For Girls Can Tell, however, Daniel says he began thinking about the distinguishing characteristics of his favorite albums, the ones he came back to time and again. He realized they were things you could sing along with -- the Beatles, Stones, Motown -- and figured he should make something like that, something that sounded like the Sixties.
"I don't think it succeeded in all places, but in some of it," he owns up.
It's not just that Daniel wasn't afraid to be lyrically sincere this time around. Musically, he and his bandmates, most notably Eno, who's helped define Spoon's crisp sound from the beginning, had the confidence to make an album that might not be what others expected.
"I just felt like -- and I think everybody in the band felt this way -- that we know to some degree that we're really good at what we do," he says. "And we were just going to ..."
"I think you really have be confident to make a good record," says Daniel thoughtfully. "Otherwise, you're going to be covering your tracks the whole time. It gets back to that whole indie-rock thing: 'We have to make sure it's cool.' You should just be emotional. Before, we were really insecure.
"These bands like the Beatles or U2, they got to the stage where they knew that people loved them. That's when they got really fucking creative. They got so no-holds-barred because they had the confidence to go make great records. I'm not saying that we got to that point, but we got closer to that point."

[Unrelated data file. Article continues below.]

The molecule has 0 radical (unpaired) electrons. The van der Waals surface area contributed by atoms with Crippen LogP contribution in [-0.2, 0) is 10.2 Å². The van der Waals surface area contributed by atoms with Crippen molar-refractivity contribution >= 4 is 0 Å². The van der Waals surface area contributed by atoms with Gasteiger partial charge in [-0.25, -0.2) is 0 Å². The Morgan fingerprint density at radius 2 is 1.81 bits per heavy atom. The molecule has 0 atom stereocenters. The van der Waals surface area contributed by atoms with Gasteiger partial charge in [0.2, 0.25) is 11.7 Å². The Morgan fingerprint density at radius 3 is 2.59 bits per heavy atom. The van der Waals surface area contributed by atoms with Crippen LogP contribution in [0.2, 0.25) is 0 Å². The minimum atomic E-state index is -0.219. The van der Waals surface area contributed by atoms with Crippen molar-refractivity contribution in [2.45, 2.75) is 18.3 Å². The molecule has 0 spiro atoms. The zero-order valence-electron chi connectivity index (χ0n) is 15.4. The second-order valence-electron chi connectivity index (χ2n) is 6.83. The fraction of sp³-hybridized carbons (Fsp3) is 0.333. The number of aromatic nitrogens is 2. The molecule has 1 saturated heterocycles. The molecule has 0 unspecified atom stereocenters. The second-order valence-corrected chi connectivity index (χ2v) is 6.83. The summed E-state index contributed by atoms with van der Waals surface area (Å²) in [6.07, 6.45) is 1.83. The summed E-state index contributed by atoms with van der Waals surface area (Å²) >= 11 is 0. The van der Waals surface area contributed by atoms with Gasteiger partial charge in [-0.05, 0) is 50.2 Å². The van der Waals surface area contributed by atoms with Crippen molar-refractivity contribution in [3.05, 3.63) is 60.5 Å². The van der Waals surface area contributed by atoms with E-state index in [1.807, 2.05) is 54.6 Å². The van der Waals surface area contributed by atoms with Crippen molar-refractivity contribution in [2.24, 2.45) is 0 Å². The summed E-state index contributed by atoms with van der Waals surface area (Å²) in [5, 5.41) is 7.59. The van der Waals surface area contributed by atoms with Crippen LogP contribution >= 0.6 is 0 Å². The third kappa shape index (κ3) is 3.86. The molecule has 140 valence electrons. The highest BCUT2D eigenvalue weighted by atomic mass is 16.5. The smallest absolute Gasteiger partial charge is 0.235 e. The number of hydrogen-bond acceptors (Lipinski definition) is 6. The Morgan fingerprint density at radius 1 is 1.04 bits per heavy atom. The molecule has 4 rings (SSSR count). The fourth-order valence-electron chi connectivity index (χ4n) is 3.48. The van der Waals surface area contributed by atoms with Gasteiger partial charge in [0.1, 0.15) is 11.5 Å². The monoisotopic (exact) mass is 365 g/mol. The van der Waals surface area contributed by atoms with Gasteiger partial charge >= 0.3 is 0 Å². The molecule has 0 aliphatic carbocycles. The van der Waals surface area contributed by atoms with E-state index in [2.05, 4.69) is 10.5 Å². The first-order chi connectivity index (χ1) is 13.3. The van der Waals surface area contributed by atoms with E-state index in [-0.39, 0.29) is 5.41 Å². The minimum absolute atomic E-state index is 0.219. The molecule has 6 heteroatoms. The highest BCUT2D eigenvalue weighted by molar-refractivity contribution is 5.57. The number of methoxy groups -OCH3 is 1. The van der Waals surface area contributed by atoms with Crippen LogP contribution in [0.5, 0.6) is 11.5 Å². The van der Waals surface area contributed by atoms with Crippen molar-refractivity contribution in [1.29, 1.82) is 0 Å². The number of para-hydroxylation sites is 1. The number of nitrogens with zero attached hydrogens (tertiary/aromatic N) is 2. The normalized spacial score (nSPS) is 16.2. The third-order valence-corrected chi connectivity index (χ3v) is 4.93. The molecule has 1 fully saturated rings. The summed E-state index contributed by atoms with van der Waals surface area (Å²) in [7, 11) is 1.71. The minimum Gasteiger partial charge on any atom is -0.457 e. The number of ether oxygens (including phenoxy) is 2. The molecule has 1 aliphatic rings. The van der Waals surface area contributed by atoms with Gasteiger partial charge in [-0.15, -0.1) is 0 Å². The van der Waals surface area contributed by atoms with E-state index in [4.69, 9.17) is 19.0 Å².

Again, Girls Can Tell isn't such a radical shift that fans won't easily identify it as a Spoon album. Still, the gaunt tension that helped define Telephono and Sneaks has been wed to a more conventional approach to pop-song assembly. Thus, "Take a Walk" features an introductory riff that could've been lifted from the Monkees, while "Take the Fifth" is defined by an EIvis Costello backbeat purloined directly from Imperial Bedroom.
Daniel's prior insecurity relating to the music industry is easy to understand: three albums on three different labels. For Matador debut Telephono, reviews were mixed and Daniel's recollections of the period are not exactly positive.
"I definitely felt that we weren't doing a good thing," he reveals. "Nobody took to the album. When we toured, nobody came to see us."
Despite that, the band was signed to Elektra for A Series of Sneaks. While the reviews were overwhelmingly positive, the band's experience with the label was the antithesis. After only four months, Spoon's A&R liaison Ron Lafitte was fired. Almost immediately thereafter, the label dropped Spoon despite the fact that president Sylvia Rhone had been reassuring the band that even if they weren't selling hot out of the gate, the label would continue to work them and provide tour support. Four months. Not even half as long as an Austin summer.